Many are tweeting in agreeance, such as Jennifer Caldwell , partner and technical lead at Cannabis License Experts, who added that, “To me, the term ‘black market’ implies a negative connotation of illegality and illegitimacy. Whether people are growing illegally or not is a complex topic at the moment.”
Seeing how much money is on the line, legal states are beginning to offer incentives to make the transition more seamless for legacy cannabis operators. In California, in addition to the $100 million bailout, Governor Newsom has suggested expungement of cannabis-related convictions as well as an extension to allow licensees that have missed the deadlines to transition; albeit at high costs and great inconvenience, still. Other states are taking similar steps to ensure these business owners – the true backbone of the industry – are less excluded.
With legacy dealers, the experience can be a very mom-and-pop, tight-knit atmosphere, so word of out is key to the growth of these businesses. When big businesses come and take over all the available retail locations, cultivation spaces, and advertising channels, there’s little room left for any small businesses to make a name for themselves.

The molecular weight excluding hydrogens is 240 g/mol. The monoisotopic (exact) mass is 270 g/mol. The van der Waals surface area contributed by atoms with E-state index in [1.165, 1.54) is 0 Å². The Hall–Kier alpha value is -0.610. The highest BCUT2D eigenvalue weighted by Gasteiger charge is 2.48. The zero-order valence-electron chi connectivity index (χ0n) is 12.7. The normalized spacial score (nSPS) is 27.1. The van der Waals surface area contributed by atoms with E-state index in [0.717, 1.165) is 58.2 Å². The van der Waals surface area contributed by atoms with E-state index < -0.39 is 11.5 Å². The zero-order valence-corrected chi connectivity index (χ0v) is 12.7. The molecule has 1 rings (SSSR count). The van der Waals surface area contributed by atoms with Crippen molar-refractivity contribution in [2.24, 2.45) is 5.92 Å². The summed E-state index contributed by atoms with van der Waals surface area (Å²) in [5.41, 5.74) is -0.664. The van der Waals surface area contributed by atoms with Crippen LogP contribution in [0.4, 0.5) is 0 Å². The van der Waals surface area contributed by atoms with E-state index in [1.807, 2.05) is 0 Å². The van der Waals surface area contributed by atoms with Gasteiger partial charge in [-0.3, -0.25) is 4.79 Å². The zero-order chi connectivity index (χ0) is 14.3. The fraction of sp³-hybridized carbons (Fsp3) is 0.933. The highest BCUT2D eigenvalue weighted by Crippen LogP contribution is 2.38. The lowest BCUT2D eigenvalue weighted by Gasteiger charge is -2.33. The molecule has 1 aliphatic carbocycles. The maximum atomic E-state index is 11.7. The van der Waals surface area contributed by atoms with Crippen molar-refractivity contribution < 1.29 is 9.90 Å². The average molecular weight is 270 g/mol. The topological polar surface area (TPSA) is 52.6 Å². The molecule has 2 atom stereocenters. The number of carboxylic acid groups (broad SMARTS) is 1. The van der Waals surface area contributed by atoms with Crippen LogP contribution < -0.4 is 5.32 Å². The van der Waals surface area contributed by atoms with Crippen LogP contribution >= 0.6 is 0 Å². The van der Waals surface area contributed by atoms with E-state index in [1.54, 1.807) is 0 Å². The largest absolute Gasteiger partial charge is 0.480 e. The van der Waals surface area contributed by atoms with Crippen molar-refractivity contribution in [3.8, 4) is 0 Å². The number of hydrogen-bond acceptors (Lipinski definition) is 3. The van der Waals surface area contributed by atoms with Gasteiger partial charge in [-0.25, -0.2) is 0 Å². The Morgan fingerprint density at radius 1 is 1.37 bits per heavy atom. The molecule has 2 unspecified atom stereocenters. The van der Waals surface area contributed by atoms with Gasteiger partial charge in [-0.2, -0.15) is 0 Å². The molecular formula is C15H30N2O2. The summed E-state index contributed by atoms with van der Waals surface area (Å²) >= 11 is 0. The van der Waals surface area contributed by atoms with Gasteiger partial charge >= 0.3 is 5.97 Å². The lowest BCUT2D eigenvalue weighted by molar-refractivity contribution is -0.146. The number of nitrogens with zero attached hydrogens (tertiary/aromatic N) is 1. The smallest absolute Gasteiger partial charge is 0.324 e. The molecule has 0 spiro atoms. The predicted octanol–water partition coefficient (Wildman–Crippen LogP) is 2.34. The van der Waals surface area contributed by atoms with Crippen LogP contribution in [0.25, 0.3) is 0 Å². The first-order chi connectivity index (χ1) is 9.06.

“We’ve seen in lots of other states that big pharma, big tobacco, alcohol and large companies are all prepared to move in and just take over right away,” says New York State Senator Liz Krueger. “We don’t want that to be the story in New York. We want the story to be small mom-and-pop community-based businesses starting and growing and expanding…[and] we want people who are selling in the communities that they live in, in the illegal market and out of the illegal market.”